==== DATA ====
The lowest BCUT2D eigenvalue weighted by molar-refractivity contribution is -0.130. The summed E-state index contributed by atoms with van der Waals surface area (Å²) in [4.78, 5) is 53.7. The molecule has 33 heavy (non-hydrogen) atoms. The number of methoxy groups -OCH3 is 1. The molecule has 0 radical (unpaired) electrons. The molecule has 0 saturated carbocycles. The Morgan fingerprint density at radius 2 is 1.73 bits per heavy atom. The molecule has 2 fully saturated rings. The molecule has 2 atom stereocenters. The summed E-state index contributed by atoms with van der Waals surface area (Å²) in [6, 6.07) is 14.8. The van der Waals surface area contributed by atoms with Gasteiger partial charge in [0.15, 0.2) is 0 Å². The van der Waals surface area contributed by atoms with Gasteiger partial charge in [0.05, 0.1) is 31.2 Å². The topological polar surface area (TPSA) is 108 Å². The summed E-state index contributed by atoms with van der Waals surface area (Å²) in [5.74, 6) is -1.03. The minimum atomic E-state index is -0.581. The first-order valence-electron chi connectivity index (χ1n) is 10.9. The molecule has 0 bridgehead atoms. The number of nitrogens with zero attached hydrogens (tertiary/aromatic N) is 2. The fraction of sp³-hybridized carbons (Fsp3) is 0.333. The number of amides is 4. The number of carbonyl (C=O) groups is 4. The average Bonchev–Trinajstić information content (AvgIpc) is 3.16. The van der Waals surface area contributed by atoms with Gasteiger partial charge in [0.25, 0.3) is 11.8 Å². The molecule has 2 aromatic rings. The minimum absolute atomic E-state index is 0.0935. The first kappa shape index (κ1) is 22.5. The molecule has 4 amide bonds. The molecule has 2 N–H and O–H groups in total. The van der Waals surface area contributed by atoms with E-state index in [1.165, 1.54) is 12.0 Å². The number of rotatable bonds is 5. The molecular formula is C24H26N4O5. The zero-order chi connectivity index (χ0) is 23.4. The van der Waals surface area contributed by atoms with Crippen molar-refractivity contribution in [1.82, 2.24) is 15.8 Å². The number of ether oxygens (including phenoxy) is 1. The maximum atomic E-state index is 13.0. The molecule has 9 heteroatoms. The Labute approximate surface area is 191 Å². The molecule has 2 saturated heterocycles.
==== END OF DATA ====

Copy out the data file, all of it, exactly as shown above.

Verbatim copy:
The lowest BCUT2D eigenvalue weighted by molar-refractivity contribution is -0.130. The summed E-state index contributed by atoms with van der Waals surface area (Å²) in [4.78, 5) is 53.7. The molecule has 33 heavy (non-hydrogen) atoms. The number of methoxy groups -OCH3 is 1. The molecule has 0 radical (unpaired) electrons. The molecule has 0 saturated carbocycles. The Morgan fingerprint density at radius 2 is 1.73 bits per heavy atom. The molecule has 2 fully saturated rings. The molecule has 2 atom stereocenters. The summed E-state index contributed by atoms with van der Waals surface area (Å²) in [6, 6.07) is 14.8. The van der Waals surface area contributed by atoms with Gasteiger partial charge in [0.15, 0.2) is 0 Å². The van der Waals surface area contributed by atoms with Gasteiger partial charge in [0.05, 0.1) is 31.2 Å². The topological polar surface area (TPSA) is 108 Å². The summed E-state index contributed by atoms with van der Waals surface area (Å²) in [5.74, 6) is -1.03. The minimum atomic E-state index is -0.581. The first-order valence-electron chi connectivity index (χ1n) is 10.9. The molecule has 0 bridgehead atoms. The number of nitrogens with zero attached hydrogens (tertiary/aromatic N) is 2. The fraction of sp³-hybridized carbons (Fsp3) is 0.333. The number of amides is 4. The number of carbonyl (C=O) groups is 4. The average Bonchev–Trinajstić information content (AvgIpc) is 3.16. The van der Waals surface area contributed by atoms with Gasteiger partial charge in [0.25, 0.3) is 11.8 Å². The molecule has 2 aromatic rings. The minimum absolute atomic E-state index is 0.0935. The first kappa shape index (κ1) is 22.5. The molecule has 4 amide bonds. The molecule has 2 N–H and O–H groups in total. The van der Waals surface area contributed by atoms with E-state index in [1.165, 1.54) is 12.0 Å². The number of rotatable bonds is 5. The molecular formula is C24H26N4O5. The zero-order chi connectivity index (χ0) is 23.4. The van der Waals surface area contributed by atoms with Crippen molar-refractivity contribution in [1.82, 2.24) is 15.8 Å². The number of ether oxygens (including phenoxy) is 1. The maximum atomic E-state index is 13.0. The molecule has 9 heteroatoms. The Labute approximate surface area is 191 Å². The molecule has 2 saturated heterocycles.